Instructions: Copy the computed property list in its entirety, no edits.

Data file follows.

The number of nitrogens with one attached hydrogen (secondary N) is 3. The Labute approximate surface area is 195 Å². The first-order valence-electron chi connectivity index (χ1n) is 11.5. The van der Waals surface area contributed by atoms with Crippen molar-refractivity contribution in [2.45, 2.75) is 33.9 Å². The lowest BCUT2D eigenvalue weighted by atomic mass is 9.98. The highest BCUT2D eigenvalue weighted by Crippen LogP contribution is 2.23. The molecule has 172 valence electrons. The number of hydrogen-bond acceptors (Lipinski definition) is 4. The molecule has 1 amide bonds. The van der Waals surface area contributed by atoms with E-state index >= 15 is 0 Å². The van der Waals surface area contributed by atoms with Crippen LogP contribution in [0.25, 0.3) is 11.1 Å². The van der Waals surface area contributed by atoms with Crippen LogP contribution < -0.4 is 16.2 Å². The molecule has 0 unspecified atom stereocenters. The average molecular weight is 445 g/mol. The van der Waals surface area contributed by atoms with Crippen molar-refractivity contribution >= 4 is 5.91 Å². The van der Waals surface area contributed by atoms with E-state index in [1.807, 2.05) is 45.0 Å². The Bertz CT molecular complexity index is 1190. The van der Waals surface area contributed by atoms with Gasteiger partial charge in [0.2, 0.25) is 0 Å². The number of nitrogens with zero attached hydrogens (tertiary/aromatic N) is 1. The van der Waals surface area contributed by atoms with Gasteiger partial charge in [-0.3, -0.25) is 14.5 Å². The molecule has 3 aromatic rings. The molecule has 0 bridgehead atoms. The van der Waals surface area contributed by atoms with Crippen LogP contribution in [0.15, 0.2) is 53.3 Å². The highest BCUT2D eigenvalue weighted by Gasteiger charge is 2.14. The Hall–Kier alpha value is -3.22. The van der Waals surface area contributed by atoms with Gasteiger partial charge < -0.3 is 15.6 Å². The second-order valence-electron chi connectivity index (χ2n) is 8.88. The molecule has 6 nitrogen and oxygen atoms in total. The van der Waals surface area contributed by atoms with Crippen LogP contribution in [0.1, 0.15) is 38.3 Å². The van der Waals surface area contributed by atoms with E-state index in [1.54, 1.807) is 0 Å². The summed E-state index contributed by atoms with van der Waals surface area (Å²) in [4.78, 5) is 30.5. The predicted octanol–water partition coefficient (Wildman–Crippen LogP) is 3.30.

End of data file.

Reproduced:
The number of nitrogens with one attached hydrogen (secondary N) is 3. The Labute approximate surface area is 195 Å². The first-order valence-electron chi connectivity index (χ1n) is 11.5. The van der Waals surface area contributed by atoms with Crippen molar-refractivity contribution in [2.45, 2.75) is 33.9 Å². The lowest BCUT2D eigenvalue weighted by atomic mass is 9.98. The highest BCUT2D eigenvalue weighted by Crippen LogP contribution is 2.23. The molecule has 172 valence electrons. The number of hydrogen-bond acceptors (Lipinski definition) is 4. The molecule has 1 amide bonds. The van der Waals surface area contributed by atoms with E-state index >= 15 is 0 Å². The van der Waals surface area contributed by atoms with Crippen LogP contribution in [0.25, 0.3) is 11.1 Å². The van der Waals surface area contributed by atoms with Crippen LogP contribution < -0.4 is 16.2 Å². The molecule has 0 unspecified atom stereocenters. The average molecular weight is 445 g/mol. The van der Waals surface area contributed by atoms with Crippen molar-refractivity contribution >= 4 is 5.91 Å². The van der Waals surface area contributed by atoms with E-state index in [1.807, 2.05) is 45.0 Å². The Bertz CT molecular complexity index is 1190. The van der Waals surface area contributed by atoms with Gasteiger partial charge in [0.2, 0.25) is 0 Å². The number of nitrogens with zero attached hydrogens (tertiary/aromatic N) is 1. The van der Waals surface area contributed by atoms with Gasteiger partial charge in [-0.3, -0.25) is 14.5 Å². The molecule has 3 aromatic rings. The molecule has 0 bridgehead atoms. The van der Waals surface area contributed by atoms with Crippen LogP contribution in [0.15, 0.2) is 53.3 Å². The highest BCUT2D eigenvalue weighted by Gasteiger charge is 2.14. The Hall–Kier alpha value is -3.22. The van der Waals surface area contributed by atoms with Gasteiger partial charge < -0.3 is 15.6 Å². The second-order valence-electron chi connectivity index (χ2n) is 8.88. The molecule has 6 nitrogen and oxygen atoms in total. The van der Waals surface area contributed by atoms with Crippen LogP contribution in [0.1, 0.15) is 38.3 Å². The van der Waals surface area contributed by atoms with E-state index in [1.54, 1.807) is 0 Å². The summed E-state index contributed by atoms with van der Waals surface area (Å²) in [4.78, 5) is 30.5. The predicted octanol–water partition coefficient (Wildman–Crippen LogP) is 3.30.